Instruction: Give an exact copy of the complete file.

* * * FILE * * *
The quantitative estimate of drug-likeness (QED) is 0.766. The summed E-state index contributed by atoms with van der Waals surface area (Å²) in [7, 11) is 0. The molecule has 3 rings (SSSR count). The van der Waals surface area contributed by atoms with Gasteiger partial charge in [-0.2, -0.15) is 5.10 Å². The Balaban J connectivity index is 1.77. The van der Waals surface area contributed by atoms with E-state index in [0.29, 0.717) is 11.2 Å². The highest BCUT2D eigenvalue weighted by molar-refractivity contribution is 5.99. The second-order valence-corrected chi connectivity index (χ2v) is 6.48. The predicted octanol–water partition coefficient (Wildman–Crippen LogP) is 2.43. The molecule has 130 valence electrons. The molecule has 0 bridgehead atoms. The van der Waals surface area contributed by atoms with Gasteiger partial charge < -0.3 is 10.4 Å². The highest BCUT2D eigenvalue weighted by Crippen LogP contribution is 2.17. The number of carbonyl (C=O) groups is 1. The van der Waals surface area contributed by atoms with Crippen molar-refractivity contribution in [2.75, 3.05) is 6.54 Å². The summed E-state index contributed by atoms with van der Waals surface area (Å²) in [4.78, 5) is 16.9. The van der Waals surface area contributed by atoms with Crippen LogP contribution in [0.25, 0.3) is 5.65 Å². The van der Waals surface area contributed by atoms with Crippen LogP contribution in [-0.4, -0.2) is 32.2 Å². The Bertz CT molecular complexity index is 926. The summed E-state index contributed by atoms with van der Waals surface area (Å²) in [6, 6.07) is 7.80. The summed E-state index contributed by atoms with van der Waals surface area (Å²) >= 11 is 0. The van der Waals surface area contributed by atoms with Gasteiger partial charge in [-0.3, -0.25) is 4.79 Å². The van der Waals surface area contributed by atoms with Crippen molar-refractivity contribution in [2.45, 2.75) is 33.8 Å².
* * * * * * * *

The quantitative estimate of drug-likeness (QED) is 0.766. The summed E-state index contributed by atoms with van der Waals surface area (Å²) in [7, 11) is 0. The molecule has 3 rings (SSSR count). The van der Waals surface area contributed by atoms with Gasteiger partial charge in [-0.2, -0.15) is 5.10 Å². The Balaban J connectivity index is 1.77. The van der Waals surface area contributed by atoms with E-state index in [0.29, 0.717) is 11.2 Å². The highest BCUT2D eigenvalue weighted by molar-refractivity contribution is 5.99. The second-order valence-corrected chi connectivity index (χ2v) is 6.48. The predicted octanol–water partition coefficient (Wildman–Crippen LogP) is 2.43. The molecule has 130 valence electrons. The molecule has 0 bridgehead atoms. The van der Waals surface area contributed by atoms with Gasteiger partial charge < -0.3 is 10.4 Å². The highest BCUT2D eigenvalue weighted by Crippen LogP contribution is 2.17. The number of carbonyl (C=O) groups is 1. The van der Waals surface area contributed by atoms with Crippen molar-refractivity contribution in [2.75, 3.05) is 6.54 Å². The summed E-state index contributed by atoms with van der Waals surface area (Å²) in [4.78, 5) is 16.9. The van der Waals surface area contributed by atoms with Crippen LogP contribution in [0.25, 0.3) is 5.65 Å². The van der Waals surface area contributed by atoms with Crippen LogP contribution in [-0.4, -0.2) is 32.2 Å². The Bertz CT molecular complexity index is 926. The summed E-state index contributed by atoms with van der Waals surface area (Å²) in [6, 6.07) is 7.80. The summed E-state index contributed by atoms with van der Waals surface area (Å²) >= 11 is 0. The van der Waals surface area contributed by atoms with Gasteiger partial charge in [-0.3, -0.25) is 4.79 Å². The van der Waals surface area contributed by atoms with Crippen molar-refractivity contribution in [2.45, 2.75) is 33.8 Å².